Poster Topical Area: Nutritional Epidemiology
Location: Hall D
Poster Board Number: 771
Objectives: The objective of this study was to determine the association between yogurt consumption, adiposity, and diabetes indicators within a nationally representative sample of US adults.
Methods: Yogurt consumption patterns were evaluated in a sample of 4,686 non-pregnant adults (18 and older) who participated in the 2013-2014 National Health and Nutrition Examination Surveys (NHANES). During the NHANES, two days of dietary recall data were collected; participants provided specifics about each food and beverage item consumed, including time of day that the item was consumed. Participants were identified as yogurt consumers by specific USDA food codes. Yogurt consumers were further categorized as consumers of regular yogurt and consumers of Greek Yogurt. During the NHANES, data was collected regarding participant body mass index (BMI), waist circumference, fasting glucose, fasting insulin levels and diabetes diagnosis. Models were adjusted for age, sex, race, socioeconomic status (PIR), educational attainment, smoking status, physical activity level, and energy intake.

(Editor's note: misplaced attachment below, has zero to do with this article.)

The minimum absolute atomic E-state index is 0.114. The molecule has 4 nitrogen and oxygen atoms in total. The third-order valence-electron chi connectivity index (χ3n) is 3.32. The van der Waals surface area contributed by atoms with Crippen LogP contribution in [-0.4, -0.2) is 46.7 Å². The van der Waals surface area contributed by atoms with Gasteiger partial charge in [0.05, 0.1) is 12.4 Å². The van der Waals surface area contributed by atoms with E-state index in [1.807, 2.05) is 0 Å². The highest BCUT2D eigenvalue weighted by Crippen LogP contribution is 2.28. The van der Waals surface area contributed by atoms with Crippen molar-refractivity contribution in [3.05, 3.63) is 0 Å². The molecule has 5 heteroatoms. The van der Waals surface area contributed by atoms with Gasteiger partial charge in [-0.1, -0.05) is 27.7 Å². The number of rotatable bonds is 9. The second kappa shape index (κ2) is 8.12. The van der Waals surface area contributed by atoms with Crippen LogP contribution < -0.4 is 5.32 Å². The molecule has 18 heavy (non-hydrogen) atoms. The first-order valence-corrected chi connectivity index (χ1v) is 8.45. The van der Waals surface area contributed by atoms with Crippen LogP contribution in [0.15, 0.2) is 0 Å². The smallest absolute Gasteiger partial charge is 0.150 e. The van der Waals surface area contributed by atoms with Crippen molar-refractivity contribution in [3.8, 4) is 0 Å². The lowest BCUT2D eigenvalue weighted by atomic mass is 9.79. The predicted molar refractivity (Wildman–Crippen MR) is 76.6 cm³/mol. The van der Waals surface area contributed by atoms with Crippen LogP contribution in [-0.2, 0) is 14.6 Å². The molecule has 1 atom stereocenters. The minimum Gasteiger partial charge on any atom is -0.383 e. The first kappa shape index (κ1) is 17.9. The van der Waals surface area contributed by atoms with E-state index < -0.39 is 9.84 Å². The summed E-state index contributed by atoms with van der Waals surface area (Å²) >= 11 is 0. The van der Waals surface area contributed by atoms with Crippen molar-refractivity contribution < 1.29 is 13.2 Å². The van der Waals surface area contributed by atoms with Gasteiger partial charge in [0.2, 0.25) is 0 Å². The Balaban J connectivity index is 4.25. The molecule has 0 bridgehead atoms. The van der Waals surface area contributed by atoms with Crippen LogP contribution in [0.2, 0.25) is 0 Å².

Results: Of the sample, 588 individuals were categorized as yogurt or Greek Yogurt consumers and 4,097 were categorized as non-consumers. Those who consumed yogurt or Greek Yogurt had significantly lower BMI (27.5 vs 28.4 kg/m2, p=0.03), waist circumference (95 vs 98 cm, p=0.04), and fasting insulin levels (10.8 vs 12.5 mg/dL, p=0.001) than non-consumers. In addition, those who consumed yogurt were less likely to report a diabetes diagnosis (6.3% vs. 9.9%; p=0.04).
Conclusions: These results indicate that consuming yogurt and Greek Yogurt is associated with decreased risk for adiposity and diabetes among American adults. As a nutrient-dense food, yogurt and Greek Yogurt can be recommended as part of healthy dietary pattern.
Funding Source: Chobani, LLC.
Chobani Health and Wellness
New York, New York